In the Journals

Majority of sports-related injuries occur during practice

Researchers found that an estimated 63.8% of college sports-related injuries occurred during practices, according to data published in Morbidity and Mortality Weekly Report.

CDC and external researchers reviewed injury data from the academic years of 2009 to 2010 through 2013 to 2014 and also identified sports in which injuries were more common.

"Data from the National Collegiate Athletic Association (NCAA) Injury Surveillance Program indicate that, among men's sports, the highest injury rates are in football and wrestling," Zachary Y. Kerr, PhD, MPH, an injury epidemiologist and director of the NCAA Injury Surveillance Program, and colleagues wrote. "For women, the highest injury rates are in soccer and gymnastics. Estimated injury rates are higher during competition than during practice. However, the majority of injuries overall and within most sports occur during practices because they are conducted more frequently than competitions."

Kerr and colleagues defined injuries as injuries that occurring in an NCAA-approved competition or practice and receiving medical attention from an athletic trainer or physician. Athlete-exposure was defined as one athlete's participation in one competition or practice.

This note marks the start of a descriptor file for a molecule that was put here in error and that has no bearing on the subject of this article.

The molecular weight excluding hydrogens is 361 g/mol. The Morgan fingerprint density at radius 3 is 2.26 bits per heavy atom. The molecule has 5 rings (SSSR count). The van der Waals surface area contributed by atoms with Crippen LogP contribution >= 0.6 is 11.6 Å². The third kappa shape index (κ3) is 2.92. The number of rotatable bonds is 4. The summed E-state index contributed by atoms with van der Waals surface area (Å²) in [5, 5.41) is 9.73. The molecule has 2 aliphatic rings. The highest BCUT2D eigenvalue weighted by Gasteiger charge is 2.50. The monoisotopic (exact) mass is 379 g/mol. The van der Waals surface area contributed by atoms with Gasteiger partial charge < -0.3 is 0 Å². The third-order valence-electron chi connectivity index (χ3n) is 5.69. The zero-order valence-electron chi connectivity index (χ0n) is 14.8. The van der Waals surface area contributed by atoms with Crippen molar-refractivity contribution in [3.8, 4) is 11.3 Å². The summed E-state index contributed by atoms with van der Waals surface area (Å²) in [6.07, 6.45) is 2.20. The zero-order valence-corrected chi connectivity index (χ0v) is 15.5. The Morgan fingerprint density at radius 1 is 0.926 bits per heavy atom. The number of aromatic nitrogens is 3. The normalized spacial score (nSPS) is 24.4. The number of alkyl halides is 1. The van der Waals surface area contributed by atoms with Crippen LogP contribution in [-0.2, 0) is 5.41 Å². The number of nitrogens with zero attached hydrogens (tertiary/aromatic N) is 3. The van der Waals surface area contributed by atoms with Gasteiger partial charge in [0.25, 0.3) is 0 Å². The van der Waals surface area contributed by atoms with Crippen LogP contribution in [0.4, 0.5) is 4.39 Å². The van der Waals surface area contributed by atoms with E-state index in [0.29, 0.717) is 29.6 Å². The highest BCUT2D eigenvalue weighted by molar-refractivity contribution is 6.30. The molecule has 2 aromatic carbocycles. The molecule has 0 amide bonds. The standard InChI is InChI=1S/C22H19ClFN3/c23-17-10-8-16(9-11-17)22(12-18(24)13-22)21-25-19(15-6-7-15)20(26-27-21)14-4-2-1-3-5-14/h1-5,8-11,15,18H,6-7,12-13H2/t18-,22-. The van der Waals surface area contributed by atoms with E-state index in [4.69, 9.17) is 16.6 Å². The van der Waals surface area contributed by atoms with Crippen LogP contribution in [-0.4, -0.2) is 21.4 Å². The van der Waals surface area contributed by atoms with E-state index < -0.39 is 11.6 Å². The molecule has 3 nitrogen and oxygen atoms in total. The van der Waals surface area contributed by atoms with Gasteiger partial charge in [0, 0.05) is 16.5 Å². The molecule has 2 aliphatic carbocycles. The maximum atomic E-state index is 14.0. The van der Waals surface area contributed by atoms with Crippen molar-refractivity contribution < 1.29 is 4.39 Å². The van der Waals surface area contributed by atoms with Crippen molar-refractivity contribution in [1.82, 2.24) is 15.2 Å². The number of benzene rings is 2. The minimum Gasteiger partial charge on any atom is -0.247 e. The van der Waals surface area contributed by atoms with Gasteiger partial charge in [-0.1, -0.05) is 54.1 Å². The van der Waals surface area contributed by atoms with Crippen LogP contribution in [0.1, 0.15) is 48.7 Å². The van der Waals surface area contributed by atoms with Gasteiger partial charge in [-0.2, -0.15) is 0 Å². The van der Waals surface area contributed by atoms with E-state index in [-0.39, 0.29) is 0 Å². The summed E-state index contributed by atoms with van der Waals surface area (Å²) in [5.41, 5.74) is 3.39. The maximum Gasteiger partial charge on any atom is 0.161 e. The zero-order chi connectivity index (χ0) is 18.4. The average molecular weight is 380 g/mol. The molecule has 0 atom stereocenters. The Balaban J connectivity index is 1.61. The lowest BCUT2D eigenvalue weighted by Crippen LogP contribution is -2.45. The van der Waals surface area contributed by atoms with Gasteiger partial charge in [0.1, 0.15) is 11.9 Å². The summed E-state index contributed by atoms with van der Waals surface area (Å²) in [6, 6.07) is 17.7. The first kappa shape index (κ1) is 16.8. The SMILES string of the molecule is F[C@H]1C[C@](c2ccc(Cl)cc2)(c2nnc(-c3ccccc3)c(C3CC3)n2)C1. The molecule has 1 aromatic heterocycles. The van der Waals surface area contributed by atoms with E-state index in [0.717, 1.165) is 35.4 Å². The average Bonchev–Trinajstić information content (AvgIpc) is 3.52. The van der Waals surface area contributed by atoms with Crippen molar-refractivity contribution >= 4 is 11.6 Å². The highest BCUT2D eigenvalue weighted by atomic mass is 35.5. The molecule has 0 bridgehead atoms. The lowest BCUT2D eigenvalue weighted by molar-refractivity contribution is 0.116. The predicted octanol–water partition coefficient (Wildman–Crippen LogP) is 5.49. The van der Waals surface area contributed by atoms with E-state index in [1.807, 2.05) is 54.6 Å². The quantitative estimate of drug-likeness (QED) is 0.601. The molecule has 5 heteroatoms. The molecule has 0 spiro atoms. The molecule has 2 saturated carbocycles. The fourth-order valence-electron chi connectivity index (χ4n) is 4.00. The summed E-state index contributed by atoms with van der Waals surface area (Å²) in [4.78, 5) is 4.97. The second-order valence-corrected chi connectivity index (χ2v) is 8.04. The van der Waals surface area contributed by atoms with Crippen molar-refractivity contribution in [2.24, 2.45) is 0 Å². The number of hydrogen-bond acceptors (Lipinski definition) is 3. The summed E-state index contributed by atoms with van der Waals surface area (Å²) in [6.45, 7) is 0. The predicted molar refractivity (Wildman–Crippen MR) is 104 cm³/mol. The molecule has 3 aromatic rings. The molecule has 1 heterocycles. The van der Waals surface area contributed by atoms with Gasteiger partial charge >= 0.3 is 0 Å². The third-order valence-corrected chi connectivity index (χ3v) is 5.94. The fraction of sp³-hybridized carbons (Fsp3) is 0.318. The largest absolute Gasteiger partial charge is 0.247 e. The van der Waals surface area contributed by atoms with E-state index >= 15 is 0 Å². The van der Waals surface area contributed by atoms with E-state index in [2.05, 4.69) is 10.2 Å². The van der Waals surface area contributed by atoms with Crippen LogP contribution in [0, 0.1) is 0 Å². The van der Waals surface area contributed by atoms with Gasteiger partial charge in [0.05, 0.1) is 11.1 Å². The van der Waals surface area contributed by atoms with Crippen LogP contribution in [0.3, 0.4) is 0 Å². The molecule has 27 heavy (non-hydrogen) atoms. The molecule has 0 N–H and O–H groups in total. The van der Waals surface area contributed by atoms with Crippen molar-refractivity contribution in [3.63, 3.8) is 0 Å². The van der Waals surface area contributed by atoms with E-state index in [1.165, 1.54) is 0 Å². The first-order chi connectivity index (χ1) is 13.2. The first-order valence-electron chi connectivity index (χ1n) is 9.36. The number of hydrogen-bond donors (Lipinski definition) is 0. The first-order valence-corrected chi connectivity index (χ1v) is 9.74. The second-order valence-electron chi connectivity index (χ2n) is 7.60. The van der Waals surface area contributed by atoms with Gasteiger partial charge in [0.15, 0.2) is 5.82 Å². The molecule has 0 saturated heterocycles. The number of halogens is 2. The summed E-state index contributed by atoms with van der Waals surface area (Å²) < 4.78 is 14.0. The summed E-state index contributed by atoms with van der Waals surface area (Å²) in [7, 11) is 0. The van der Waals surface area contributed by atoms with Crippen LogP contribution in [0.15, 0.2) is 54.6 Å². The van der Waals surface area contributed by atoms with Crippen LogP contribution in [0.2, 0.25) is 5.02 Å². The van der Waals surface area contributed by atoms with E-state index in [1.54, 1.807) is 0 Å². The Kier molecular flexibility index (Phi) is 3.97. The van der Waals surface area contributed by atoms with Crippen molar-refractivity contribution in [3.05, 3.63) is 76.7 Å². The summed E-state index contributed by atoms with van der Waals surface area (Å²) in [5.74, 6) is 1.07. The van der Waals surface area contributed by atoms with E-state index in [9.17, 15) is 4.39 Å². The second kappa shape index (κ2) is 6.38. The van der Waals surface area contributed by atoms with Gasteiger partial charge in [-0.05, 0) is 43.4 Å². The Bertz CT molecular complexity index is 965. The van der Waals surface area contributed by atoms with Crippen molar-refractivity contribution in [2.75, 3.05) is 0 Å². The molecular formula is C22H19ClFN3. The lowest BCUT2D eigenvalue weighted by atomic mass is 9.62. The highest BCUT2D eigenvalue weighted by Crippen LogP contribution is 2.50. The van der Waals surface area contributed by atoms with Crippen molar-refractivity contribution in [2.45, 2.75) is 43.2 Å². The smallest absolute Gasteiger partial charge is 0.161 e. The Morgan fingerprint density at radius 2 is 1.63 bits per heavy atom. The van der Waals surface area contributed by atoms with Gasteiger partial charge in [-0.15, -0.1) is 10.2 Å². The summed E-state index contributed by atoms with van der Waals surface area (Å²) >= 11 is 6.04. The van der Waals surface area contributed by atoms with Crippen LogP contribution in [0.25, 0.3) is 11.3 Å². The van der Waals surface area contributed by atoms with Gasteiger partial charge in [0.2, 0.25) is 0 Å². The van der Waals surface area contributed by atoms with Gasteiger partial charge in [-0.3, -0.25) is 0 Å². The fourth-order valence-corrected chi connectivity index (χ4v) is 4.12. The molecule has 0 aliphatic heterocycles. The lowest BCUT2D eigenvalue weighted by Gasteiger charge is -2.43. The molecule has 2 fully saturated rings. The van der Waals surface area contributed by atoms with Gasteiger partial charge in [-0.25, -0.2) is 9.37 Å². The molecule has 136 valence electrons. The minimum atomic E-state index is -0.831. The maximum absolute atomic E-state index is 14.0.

Data analysis included an estimated 28,860,299 practice athlete-exposures, 6,472,952 competition athlete-exposures and 210,674 injuries each year.

The researchers reported that 63.8% of injuries occurred during practices and 21.9% of injuries kept athletes from play for 7 or more days. Injuries sustained in competition were more severe than those sustained in practice in terms of injuries that required surgery (5.4% vs. 3.1%) and injuries that required emergency transport (1.4% vs. 0.6%).

Additionally, sprains and strains were the most common injuries, comprising 45.9% of competition injuries and 45% of practice injuries. They also were the largest group of injuries that sidelined athletes for at least 7 days, the largest group requiring surgery and the largest group of practice-related injuries that required emergency transport. Groups of athletes that sustained fractures, stress fractures dislocations and subluxations and concussions comprised the largest groups of injuries requiring emergency transport during competition.

Kerr and colleagues found that overall injury rates for indoor and outdoor track and field, tennis, swimming and diving and soccer were similar among men and women, but injury rates for lacrosse, basketball and ice hockey were higher in men and injury rates for cross country were higher in women.

"Multiple strategies are employed by NCAA and others to reduce the number of injuries in organized sports," Kerr and colleagues wrote. "These strategies include committees that recommend rule and policy changes based on surveillance data and education and awareness campaigns that target both athletes and coaches. Continued analysis of surveillance data will help to understand whether these strategies result in changes in the incidence and severity of college sports injuries." by Chelsea Frajerman Pardes